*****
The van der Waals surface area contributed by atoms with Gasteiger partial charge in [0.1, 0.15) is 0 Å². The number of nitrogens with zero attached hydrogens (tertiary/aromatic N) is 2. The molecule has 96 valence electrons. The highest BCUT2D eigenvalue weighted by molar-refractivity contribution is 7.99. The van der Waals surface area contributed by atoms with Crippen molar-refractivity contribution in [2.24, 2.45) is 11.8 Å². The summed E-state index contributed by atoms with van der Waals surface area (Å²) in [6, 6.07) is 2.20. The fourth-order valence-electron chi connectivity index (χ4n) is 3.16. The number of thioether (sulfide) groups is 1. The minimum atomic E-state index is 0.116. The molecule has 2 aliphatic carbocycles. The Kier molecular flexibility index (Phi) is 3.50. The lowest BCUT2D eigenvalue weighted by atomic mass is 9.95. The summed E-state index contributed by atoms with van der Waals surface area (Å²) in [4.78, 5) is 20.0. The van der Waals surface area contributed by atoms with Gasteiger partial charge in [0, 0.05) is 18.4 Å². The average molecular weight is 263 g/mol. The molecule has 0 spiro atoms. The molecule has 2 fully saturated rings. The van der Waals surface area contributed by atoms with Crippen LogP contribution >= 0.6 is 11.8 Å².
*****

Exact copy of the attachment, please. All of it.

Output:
The van der Waals surface area contributed by atoms with Gasteiger partial charge in [0.1, 0.15) is 0 Å². The number of nitrogens with zero attached hydrogens (tertiary/aromatic N) is 2. The molecule has 96 valence electrons. The highest BCUT2D eigenvalue weighted by molar-refractivity contribution is 7.99. The van der Waals surface area contributed by atoms with Crippen molar-refractivity contribution in [2.24, 2.45) is 11.8 Å². The summed E-state index contributed by atoms with van der Waals surface area (Å²) in [6, 6.07) is 2.20. The fourth-order valence-electron chi connectivity index (χ4n) is 3.16. The number of thioether (sulfide) groups is 1. The minimum atomic E-state index is 0.116. The molecule has 2 aliphatic carbocycles. The Kier molecular flexibility index (Phi) is 3.50. The lowest BCUT2D eigenvalue weighted by atomic mass is 9.95. The summed E-state index contributed by atoms with van der Waals surface area (Å²) in [4.78, 5) is 20.0. The van der Waals surface area contributed by atoms with Gasteiger partial charge in [0, 0.05) is 18.4 Å². The average molecular weight is 263 g/mol. The molecule has 0 spiro atoms. The molecule has 2 fully saturated rings. The van der Waals surface area contributed by atoms with Crippen LogP contribution >= 0.6 is 11.8 Å².